Over the past few years, we published three separate blog posts targeting the keyword “social media marketing tips.”
Upon assessing the posts’ performance for all of 2022, it was clear that all three consistently underperformed. Each blog got fewer than 25 views throughout the span of the entire year. Plus, all had fewer than ten entrances, and view times per page were low.
In 2023, LAIRE consolidated these three posts into a more authoritative piece of content:
- We combined relevant content from each blog to create a comprehensive article.
- We updated the best-performing post in HubSpot with the new and improved content.
- For the updated article, we optimized the headers, title tag, meta description, and URL for the intended keyword “social media marketing tips.”
- For the other worse-performing articles, we unpublished them and added 301 redirects so the URLs would bring the reader to the new consolidated piece of content.
The result? In July 2023, the new blog post got 51 views and 37 entrances, with an average view time of 2.7 minutes. In just one month, it outperformed the old posts’ performance throughout an entire year.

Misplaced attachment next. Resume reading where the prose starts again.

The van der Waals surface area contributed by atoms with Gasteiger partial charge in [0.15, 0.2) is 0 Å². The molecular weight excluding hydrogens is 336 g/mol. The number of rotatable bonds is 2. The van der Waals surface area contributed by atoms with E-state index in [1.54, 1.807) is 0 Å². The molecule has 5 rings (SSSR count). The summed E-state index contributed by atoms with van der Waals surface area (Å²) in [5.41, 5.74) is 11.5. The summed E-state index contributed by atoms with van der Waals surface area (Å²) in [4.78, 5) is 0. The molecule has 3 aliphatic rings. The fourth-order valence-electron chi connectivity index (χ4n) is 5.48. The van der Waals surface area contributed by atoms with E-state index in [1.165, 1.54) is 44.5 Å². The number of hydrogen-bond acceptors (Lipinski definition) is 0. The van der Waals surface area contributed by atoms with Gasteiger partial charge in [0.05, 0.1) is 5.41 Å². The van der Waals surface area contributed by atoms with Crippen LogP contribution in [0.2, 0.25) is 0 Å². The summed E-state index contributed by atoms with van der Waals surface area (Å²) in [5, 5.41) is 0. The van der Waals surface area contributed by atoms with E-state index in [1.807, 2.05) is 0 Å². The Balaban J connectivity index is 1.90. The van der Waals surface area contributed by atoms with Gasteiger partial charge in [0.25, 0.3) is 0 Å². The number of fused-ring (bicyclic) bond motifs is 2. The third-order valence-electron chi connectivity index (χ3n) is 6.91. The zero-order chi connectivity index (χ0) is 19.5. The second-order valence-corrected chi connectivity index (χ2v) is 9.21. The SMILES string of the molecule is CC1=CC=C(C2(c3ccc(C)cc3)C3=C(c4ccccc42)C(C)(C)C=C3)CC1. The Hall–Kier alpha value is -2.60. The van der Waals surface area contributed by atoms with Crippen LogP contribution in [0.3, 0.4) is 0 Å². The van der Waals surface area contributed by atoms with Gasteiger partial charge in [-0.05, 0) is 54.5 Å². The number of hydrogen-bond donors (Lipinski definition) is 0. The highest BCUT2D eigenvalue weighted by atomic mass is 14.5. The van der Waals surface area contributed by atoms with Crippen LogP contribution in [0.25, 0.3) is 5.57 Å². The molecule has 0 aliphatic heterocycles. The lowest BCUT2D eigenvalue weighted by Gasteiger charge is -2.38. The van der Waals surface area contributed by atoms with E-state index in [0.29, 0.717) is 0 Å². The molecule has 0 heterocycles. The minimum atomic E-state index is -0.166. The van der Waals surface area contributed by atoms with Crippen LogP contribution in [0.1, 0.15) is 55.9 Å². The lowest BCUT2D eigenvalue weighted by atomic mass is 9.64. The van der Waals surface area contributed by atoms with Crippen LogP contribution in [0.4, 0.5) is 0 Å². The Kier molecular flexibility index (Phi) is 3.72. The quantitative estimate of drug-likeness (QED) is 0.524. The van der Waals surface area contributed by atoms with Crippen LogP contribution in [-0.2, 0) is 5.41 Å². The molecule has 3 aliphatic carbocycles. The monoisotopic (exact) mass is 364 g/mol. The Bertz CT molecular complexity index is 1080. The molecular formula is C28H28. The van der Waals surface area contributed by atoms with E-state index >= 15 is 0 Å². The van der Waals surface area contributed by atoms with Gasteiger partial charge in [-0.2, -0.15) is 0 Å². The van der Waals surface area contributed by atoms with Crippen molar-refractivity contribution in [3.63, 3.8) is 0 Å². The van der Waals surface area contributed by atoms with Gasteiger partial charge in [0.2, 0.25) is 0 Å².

The numbers don’t lie; keyword cannibalization can hurt SEO. But the numbers also prove that fixes are available and effective when applied correctly.
Solving for Keyword Cannibalization
It doesn’t matter how great a brand or product is if prospects can’t find it. Brands must consider SEO strategy to stay visible, relevant, and authoritative. Issues like keyword cannibalization can lower site traffic and harm ranking, leading to lost business.
It’s essential to identify, prevent, and eliminate keyword cannibalization wherever possible. If you’re worried that keyword cannibalization or other SEO problems may be causing your business to lose prospects, we can help. Get a free one-on-one consultation today.